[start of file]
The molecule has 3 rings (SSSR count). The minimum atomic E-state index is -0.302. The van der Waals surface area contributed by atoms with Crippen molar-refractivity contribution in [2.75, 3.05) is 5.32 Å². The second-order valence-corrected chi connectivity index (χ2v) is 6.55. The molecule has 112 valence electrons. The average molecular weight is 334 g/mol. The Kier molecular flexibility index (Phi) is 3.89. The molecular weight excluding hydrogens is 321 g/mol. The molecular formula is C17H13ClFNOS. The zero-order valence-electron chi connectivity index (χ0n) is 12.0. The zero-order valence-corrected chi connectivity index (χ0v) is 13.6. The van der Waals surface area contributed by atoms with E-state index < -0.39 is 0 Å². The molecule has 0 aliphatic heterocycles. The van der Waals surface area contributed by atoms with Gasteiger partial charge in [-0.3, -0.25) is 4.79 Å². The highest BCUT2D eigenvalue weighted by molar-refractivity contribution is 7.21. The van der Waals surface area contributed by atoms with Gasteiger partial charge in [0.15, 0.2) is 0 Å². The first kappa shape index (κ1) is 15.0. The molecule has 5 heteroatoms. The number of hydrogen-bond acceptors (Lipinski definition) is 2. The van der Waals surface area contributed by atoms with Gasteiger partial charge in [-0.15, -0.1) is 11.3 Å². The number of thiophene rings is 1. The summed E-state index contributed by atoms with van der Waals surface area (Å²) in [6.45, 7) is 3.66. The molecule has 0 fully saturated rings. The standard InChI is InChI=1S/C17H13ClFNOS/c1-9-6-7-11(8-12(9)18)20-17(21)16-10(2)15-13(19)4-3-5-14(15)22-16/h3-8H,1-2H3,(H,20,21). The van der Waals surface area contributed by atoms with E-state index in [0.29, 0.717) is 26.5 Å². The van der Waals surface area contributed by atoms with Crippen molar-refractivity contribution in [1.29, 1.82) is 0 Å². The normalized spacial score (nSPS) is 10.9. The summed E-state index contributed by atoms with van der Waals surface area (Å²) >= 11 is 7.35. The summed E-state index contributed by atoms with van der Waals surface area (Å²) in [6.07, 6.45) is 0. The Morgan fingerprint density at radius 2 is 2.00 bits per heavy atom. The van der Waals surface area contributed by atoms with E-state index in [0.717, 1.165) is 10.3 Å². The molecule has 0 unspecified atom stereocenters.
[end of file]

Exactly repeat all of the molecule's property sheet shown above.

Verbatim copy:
The molecule has 3 rings (SSSR count). The minimum atomic E-state index is -0.302. The van der Waals surface area contributed by atoms with Crippen molar-refractivity contribution in [2.75, 3.05) is 5.32 Å². The second-order valence-corrected chi connectivity index (χ2v) is 6.55. The molecule has 112 valence electrons. The average molecular weight is 334 g/mol. The Kier molecular flexibility index (Phi) is 3.89. The molecular weight excluding hydrogens is 321 g/mol. The molecular formula is C17H13ClFNOS. The zero-order valence-electron chi connectivity index (χ0n) is 12.0. The zero-order valence-corrected chi connectivity index (χ0v) is 13.6. The van der Waals surface area contributed by atoms with E-state index < -0.39 is 0 Å². The molecule has 0 aliphatic heterocycles. The van der Waals surface area contributed by atoms with Gasteiger partial charge in [-0.3, -0.25) is 4.79 Å². The highest BCUT2D eigenvalue weighted by molar-refractivity contribution is 7.21. The van der Waals surface area contributed by atoms with Gasteiger partial charge in [0.15, 0.2) is 0 Å². The first kappa shape index (κ1) is 15.0. The molecule has 5 heteroatoms. The number of hydrogen-bond acceptors (Lipinski definition) is 2. The van der Waals surface area contributed by atoms with Gasteiger partial charge in [-0.15, -0.1) is 11.3 Å². The number of thiophene rings is 1. The summed E-state index contributed by atoms with van der Waals surface area (Å²) in [6.45, 7) is 3.66. The molecule has 0 fully saturated rings. The standard InChI is InChI=1S/C17H13ClFNOS/c1-9-6-7-11(8-12(9)18)20-17(21)16-10(2)15-13(19)4-3-5-14(15)22-16/h3-8H,1-2H3,(H,20,21). The van der Waals surface area contributed by atoms with E-state index in [0.29, 0.717) is 26.5 Å². The van der Waals surface area contributed by atoms with Crippen molar-refractivity contribution in [1.29, 1.82) is 0 Å². The normalized spacial score (nSPS) is 10.9. The summed E-state index contributed by atoms with van der Waals surface area (Å²) >= 11 is 7.35. The summed E-state index contributed by atoms with van der Waals surface area (Å²) in [6.07, 6.45) is 0. The Morgan fingerprint density at radius 2 is 2.00 bits per heavy atom. The van der Waals surface area contributed by atoms with E-state index in [0.717, 1.165) is 10.3 Å². The molecule has 0 unspecified atom stereocenters.